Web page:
The following quotations show with how much unanimity the doctrine of Christ’s universal Lordship has been received and taught by eminent divines of different denominations.
CALVIN.—"We see the end of this session; it is, that all creatures, both celestial and terrestial, may admire his majesty, be governed by his hand, obey his will, and be subject to his power. And the only design of the Apostles in their frequent mention of it, is to teach us that all things are committed to his government." Institutes, Book II. Chapter. xvi. 15.
TURRETIN.—"The session of Christ at the right hand of the Father imports.—2. The most extensive dominion which he powerfully exercises over all creatures." Loc. xiii. Ques. 19.
CHARNOCK.—"All power of government is given to Christ—not that the Father lays aside all care of things, but as the Father discovers himself only in him, so he governs only by him. All this power was committed to him upon his interposition after the fall of man: he was made Lord and Christ, that is, anointed by God to the government of the world." On Providence, p. 220.
FLAVEL.—"Christ’s sitting at the right hand of God implies.—4. The sovereignty and supremacy of Christ over all. He is also Lord of the providential Kingdom, the whole world, Ps. 110:2." Fountain of Life, Ser. xli.
HENRY.—"Entrusted him (Jesus Christ) with the administration of the Kingdom of providence, in conjunction with, and subserviency to, the Kingdom of grace. All the creatures are put under his feet." On Ps. viii.
SCOTT.—"He was ‘crowned with glory and honour,’ and in human nature exercises universal dominion, even an authority infinitely more extensive and absolute, than ever the first Adam possessed, or could possibly have administered." On Ps. viii.
GUYSE.—"Thou (the Father) didst advance him like a King to his throne, and solemnly inaugurate him—in all mediatorial dignity and authority, and didst constitute him the absolute and universal Lord and Sovereign of all creation." On Heb. ii. 7.
BOSTON.—"He has an economical or mediatory Kingdom. He is invested with authority over all the creatures." Body of Divinity, Vol. II. p. 50.
E. ERSKINE.—"Upon which undertaking the Judge is so well pleased, that in order to the accomplishment of the Son’s undertaking, ‘all power in heaven and earth is given him:’ all government is committed to the Son, angels, men and devils, and all creatures are put into his hand. This general mediatory kingdom extends itself over heaven, earth and hell. All persons, kingdoms, and revolutions of affairs in the world, are ordered and managed by our mediator and Redeemer, Jesus Christ. He sets up kings and pulls them down, &c." Sermon entitled, "The Sovereignty of Zion’s King."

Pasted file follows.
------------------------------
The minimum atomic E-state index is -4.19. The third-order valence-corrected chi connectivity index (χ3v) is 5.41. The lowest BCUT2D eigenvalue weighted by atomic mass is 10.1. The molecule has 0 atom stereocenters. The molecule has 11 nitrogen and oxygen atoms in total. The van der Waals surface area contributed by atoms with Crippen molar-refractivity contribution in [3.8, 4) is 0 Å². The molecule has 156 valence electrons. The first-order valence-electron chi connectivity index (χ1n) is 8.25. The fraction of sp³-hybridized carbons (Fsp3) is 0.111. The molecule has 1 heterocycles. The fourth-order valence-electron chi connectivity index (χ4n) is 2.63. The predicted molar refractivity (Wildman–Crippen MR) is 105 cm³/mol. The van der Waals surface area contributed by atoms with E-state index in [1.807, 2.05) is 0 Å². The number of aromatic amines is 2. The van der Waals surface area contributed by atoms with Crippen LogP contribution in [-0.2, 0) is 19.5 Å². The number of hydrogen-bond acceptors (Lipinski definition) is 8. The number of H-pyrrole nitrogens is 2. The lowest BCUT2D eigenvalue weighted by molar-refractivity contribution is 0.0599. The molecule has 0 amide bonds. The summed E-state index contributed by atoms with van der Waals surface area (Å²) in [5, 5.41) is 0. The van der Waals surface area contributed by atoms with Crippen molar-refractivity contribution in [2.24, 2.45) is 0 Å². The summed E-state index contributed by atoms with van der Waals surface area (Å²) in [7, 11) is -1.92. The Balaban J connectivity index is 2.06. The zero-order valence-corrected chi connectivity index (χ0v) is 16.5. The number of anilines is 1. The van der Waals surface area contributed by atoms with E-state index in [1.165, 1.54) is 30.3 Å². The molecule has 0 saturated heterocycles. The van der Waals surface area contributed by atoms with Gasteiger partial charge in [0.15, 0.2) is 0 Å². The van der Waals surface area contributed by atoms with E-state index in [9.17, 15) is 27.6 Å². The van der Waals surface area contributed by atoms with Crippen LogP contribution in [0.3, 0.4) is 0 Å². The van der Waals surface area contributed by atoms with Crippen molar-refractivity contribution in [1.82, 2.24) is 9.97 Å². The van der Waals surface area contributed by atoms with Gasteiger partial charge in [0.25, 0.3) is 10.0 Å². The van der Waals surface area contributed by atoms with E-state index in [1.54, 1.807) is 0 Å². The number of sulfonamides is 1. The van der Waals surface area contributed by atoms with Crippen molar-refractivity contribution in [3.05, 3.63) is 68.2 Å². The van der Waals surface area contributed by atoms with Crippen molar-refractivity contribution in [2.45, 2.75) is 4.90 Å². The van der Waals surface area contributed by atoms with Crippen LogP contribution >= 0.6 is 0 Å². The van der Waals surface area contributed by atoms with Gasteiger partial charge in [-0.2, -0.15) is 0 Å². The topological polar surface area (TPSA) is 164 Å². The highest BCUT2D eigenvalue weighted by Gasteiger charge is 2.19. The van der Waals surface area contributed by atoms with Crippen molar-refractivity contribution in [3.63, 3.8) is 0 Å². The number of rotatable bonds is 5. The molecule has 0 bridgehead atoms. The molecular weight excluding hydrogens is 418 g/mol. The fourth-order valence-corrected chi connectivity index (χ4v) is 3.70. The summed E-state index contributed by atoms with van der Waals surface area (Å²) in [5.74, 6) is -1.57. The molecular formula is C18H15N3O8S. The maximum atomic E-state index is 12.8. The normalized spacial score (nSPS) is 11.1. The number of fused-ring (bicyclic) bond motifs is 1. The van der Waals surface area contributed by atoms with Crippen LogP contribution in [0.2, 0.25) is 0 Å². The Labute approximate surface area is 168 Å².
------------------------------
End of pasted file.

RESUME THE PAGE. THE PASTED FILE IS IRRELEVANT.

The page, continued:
JONATHAN EDWARDS.—"In the person of Christ are conjoined an exceeding spirit of obedience, with supreme dominion over heaven and earth. Christ is the Lord of all—as God-man and Mediator: and thus his dominion is appointed, and given him of the Father. Having it by delegation from God, he is as it were the Father’s vicegerent." Ser. v. on the Excellency of Christ.
"I regard the New Testament as a suitable book in all respects to be daily read in common schools. Education consists of more than mere instruction. It is the training and discipline of the faculties of the mind, which shall systematically and harmoniously develop the future man for happiness in sustaining the various relations of life. What is commenced in the hallowed sanctuary of the domestic circle, and periodically inculcated at the altar, must be daily and hourly recognised in the Common Schools." Letter of Samuel Young, superintendent of the Common Schools of the State of New York.
It is encouraging to find these principles acknowledged in so influential a quarter. We would have been much better pleased, however, had he said, "the Old and New Testaments," and referred to preparation for another world as one end of education. The schools are training immortal beings.
The following extract from "The Presbyterian" of April 2, 1842, contains some judicious hints. "It (referring to the breaking up of the present school system in New York City by the Roman Catholic bill) it will prove a happy event that the other system has been exploded, which in its liberality to persons of all sects, attempts to educate the youth of the country without religion. For our parts we should like to see every denomination of Christians taking active measures to establish schools on denominational principles."
These hints contain the germ, at least, of important principles. It would be much more desirable, however, to Christianize the government, so that instead of being agents in diffusing "indifferentism" and error, the civil institutions of the country might become active instruments in promoting the interests of vital religion.
We quote with pleasure the following sentiments. "None should be elected to office, but those who acknowledge the truth of religion and respect the ordinances of God." Biblical Repertory, Oct., 1832, p. 520.
"But let both the candidates for their support be such men, that either, if elected to office, will be a public blessing, sagacious, good, industrious, an example to the people, fearing God and hating covetousness, a terror to evil doers, and a praise to them that do well." Sermon by Rev. J.M. Krebs, New York, on the National Fast, May 14, 1841.
The following brief remark speaks volumes, considering the quarter from which it comes.
"It is probably the regret of all pious men, that the Constitution of the United States never recognises the being or providence of God." Biblical Repertory, Oct., 1832, p. 519.